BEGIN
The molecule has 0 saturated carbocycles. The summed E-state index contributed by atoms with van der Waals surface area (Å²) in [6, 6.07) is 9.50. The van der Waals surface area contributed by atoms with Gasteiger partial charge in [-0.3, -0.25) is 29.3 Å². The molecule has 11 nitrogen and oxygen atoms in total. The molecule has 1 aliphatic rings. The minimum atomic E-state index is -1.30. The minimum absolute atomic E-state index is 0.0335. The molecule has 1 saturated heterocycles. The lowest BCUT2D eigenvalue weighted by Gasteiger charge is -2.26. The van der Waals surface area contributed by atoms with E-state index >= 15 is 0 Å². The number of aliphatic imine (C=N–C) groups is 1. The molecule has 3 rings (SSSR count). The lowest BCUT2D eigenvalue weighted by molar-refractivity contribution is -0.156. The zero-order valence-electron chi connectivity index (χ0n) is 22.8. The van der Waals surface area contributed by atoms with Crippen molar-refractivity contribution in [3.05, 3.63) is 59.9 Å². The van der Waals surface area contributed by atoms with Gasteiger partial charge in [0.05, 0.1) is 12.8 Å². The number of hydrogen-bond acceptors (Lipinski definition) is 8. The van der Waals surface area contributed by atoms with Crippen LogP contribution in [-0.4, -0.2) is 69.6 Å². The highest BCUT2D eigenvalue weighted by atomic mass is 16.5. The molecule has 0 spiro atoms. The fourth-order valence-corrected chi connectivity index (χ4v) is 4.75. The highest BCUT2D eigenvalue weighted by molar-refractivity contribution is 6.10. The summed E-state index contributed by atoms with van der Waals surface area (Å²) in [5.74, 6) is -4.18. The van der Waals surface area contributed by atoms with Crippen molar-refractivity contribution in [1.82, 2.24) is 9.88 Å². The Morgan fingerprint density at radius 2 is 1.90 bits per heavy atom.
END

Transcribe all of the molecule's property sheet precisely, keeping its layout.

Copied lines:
The molecule has 0 saturated carbocycles. The summed E-state index contributed by atoms with van der Waals surface area (Å²) in [6, 6.07) is 9.50. The van der Waals surface area contributed by atoms with Gasteiger partial charge in [-0.3, -0.25) is 29.3 Å². The molecule has 11 nitrogen and oxygen atoms in total. The molecule has 1 aliphatic rings. The minimum atomic E-state index is -1.30. The minimum absolute atomic E-state index is 0.0335. The molecule has 1 saturated heterocycles. The lowest BCUT2D eigenvalue weighted by Gasteiger charge is -2.26. The van der Waals surface area contributed by atoms with E-state index >= 15 is 0 Å². The number of aliphatic imine (C=N–C) groups is 1. The molecule has 3 rings (SSSR count). The lowest BCUT2D eigenvalue weighted by molar-refractivity contribution is -0.156. The zero-order valence-electron chi connectivity index (χ0n) is 22.8. The van der Waals surface area contributed by atoms with Crippen molar-refractivity contribution in [3.05, 3.63) is 59.9 Å². The van der Waals surface area contributed by atoms with Gasteiger partial charge in [0.05, 0.1) is 12.8 Å². The number of hydrogen-bond acceptors (Lipinski definition) is 8. The van der Waals surface area contributed by atoms with Crippen LogP contribution in [-0.4, -0.2) is 69.6 Å². The highest BCUT2D eigenvalue weighted by atomic mass is 16.5. The molecule has 0 spiro atoms. The fourth-order valence-corrected chi connectivity index (χ4v) is 4.75. The highest BCUT2D eigenvalue weighted by molar-refractivity contribution is 6.10. The summed E-state index contributed by atoms with van der Waals surface area (Å²) in [5.74, 6) is -4.18. The van der Waals surface area contributed by atoms with Crippen molar-refractivity contribution in [1.82, 2.24) is 9.88 Å². The Morgan fingerprint density at radius 2 is 1.90 bits per heavy atom.